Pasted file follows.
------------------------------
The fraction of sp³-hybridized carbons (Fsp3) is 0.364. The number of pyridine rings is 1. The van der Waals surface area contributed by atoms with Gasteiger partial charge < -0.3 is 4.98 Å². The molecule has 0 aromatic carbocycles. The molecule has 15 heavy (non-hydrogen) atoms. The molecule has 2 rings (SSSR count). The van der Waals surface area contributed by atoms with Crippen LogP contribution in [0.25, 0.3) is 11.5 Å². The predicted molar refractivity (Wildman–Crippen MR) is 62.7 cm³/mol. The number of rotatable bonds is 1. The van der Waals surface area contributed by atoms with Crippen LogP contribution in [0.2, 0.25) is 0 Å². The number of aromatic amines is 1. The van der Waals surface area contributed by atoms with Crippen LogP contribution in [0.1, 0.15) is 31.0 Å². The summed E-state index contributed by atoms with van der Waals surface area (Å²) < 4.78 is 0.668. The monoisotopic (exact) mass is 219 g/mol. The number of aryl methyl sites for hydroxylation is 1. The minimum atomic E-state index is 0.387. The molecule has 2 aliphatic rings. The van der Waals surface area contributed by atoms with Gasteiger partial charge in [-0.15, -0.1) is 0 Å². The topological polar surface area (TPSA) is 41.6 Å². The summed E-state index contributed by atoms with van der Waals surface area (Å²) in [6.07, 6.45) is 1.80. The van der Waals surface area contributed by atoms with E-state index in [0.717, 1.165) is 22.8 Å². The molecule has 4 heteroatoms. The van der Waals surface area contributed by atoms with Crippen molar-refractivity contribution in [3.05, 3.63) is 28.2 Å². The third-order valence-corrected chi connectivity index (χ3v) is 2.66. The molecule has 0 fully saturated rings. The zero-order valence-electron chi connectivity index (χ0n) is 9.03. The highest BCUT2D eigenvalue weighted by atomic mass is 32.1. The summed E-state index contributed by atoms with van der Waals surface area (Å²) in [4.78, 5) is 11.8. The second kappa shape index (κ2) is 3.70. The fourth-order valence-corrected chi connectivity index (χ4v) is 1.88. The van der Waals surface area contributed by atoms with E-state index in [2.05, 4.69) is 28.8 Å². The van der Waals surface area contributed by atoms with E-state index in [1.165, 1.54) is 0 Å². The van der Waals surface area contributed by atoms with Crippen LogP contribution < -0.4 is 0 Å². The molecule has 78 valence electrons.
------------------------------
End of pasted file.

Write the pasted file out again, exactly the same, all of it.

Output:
The fraction of sp³-hybridized carbons (Fsp3) is 0.364. The number of pyridine rings is 1. The van der Waals surface area contributed by atoms with Gasteiger partial charge < -0.3 is 4.98 Å². The molecule has 0 aromatic carbocycles. The molecule has 15 heavy (non-hydrogen) atoms. The molecule has 2 rings (SSSR count). The van der Waals surface area contributed by atoms with Crippen LogP contribution in [0.25, 0.3) is 11.5 Å². The predicted molar refractivity (Wildman–Crippen MR) is 62.7 cm³/mol. The number of rotatable bonds is 1. The van der Waals surface area contributed by atoms with Crippen LogP contribution in [0.2, 0.25) is 0 Å². The number of aromatic amines is 1. The van der Waals surface area contributed by atoms with Crippen LogP contribution in [0.1, 0.15) is 31.0 Å². The summed E-state index contributed by atoms with van der Waals surface area (Å²) < 4.78 is 0.668. The monoisotopic (exact) mass is 219 g/mol. The number of aryl methyl sites for hydroxylation is 1. The minimum atomic E-state index is 0.387. The molecule has 2 aliphatic rings. The van der Waals surface area contributed by atoms with Gasteiger partial charge in [-0.15, -0.1) is 0 Å². The topological polar surface area (TPSA) is 41.6 Å². The summed E-state index contributed by atoms with van der Waals surface area (Å²) in [6.07, 6.45) is 1.80. The van der Waals surface area contributed by atoms with E-state index in [0.717, 1.165) is 22.8 Å². The molecule has 4 heteroatoms. The van der Waals surface area contributed by atoms with Crippen molar-refractivity contribution in [3.05, 3.63) is 28.2 Å². The third-order valence-corrected chi connectivity index (χ3v) is 2.66. The molecule has 0 fully saturated rings. The zero-order valence-electron chi connectivity index (χ0n) is 9.03. The highest BCUT2D eigenvalue weighted by atomic mass is 32.1. The summed E-state index contributed by atoms with van der Waals surface area (Å²) in [4.78, 5) is 11.8. The second kappa shape index (κ2) is 3.70. The fourth-order valence-corrected chi connectivity index (χ4v) is 1.88. The van der Waals surface area contributed by atoms with E-state index in [2.05, 4.69) is 28.8 Å². The van der Waals surface area contributed by atoms with E-state index in [1.165, 1.54) is 0 Å². The van der Waals surface area contributed by atoms with Crippen LogP contribution < -0.4 is 0 Å². The molecule has 78 valence electrons.